08 May 2012

Thank you, Mr. Block

I receive regular e-mails from Writer's Digest with different online articles.  In a recent e-mail they highlighted some of what they termed "Timeless Quotes About Writing".

One in particular really touched a cord with me at the time and I've tried to take its words and meaning to heart and apply it in my work:

"One thing that helps is to give myself permission to write badly. I tell myself that I’m going to do my five or 10 pages no matter what, and that I can always tear them up the following morning if I want. I’ll have lost nothing—writing and tearing up five pages would leave me no further behind than if I took the day off." 

~Lawrence Block, June 1981

It's not always easy to give ourselves permission to do something like write badly.  Especially when our goal is to stop writing badly.  To put into practice all of those amazing things we've learned at writing conferences, through critiques, and by reading books and articles about writing.

We spend valuable time and money trying to become better and so maybe we think that in order to make it worthwhile we need to do well the first time and then when we're editing make it better.  But why?

I've often found the urge to go back and edit something interrupts my flow, but I don't often force myself to ignore it.  I let myself make it better right away.  But at what cost?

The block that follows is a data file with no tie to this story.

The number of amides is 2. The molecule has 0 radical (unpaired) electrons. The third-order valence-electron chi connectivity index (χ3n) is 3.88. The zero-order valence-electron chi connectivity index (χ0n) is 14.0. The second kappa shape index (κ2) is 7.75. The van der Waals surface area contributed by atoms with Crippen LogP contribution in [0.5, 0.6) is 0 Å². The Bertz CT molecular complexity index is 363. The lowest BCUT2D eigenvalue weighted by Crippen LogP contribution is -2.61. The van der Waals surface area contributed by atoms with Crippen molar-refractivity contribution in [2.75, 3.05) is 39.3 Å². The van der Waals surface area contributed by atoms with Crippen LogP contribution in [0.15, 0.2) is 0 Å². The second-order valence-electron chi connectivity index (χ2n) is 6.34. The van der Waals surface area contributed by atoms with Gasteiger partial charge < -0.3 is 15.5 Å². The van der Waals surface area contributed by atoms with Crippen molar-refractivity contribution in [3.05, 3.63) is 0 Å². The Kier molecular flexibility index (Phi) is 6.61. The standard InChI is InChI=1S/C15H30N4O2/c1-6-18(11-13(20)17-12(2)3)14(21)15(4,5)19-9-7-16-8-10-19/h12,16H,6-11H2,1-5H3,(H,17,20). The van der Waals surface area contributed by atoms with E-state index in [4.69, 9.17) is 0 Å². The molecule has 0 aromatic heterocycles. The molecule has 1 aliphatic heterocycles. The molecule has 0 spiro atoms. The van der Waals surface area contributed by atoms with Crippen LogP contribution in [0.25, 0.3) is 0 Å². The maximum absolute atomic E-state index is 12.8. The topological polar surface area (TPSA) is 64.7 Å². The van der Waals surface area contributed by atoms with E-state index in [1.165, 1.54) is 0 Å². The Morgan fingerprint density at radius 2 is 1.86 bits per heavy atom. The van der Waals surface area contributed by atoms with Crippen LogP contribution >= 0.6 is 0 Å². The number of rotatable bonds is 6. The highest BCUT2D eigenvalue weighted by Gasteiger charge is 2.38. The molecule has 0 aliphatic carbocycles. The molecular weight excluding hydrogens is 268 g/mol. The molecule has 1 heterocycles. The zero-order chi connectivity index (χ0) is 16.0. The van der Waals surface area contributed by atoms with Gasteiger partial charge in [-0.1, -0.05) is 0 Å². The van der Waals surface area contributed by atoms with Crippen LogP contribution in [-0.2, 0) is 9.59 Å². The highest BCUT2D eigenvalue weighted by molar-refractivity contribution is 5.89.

I want all of my pages to be worth keeping, but I need to acknowledge that I will never get to the point at which ALL of  my pages are worth keeping, no matter how hard I try or what I do with them.  

What is worth keeping is the experience that I'll have gained by allowing the bad pages to be written with to good.  Even if I throw them out I'll have the experience of them.  I'll be, as Mr Block said, "no further behind than if I took the day off," but I'll have put in the time and have kept the writing habit and have whatever I may learn in the process of the creation and possibly the destruction of those pages.

The day after I read this quote (same day as I wrote this post), I wrote 15 pages in my current novel.  Are they all worth keeping?  I think that's a question for tomorrow.

For me this little quote spoke volumes.  Thank you, Mr. Block.

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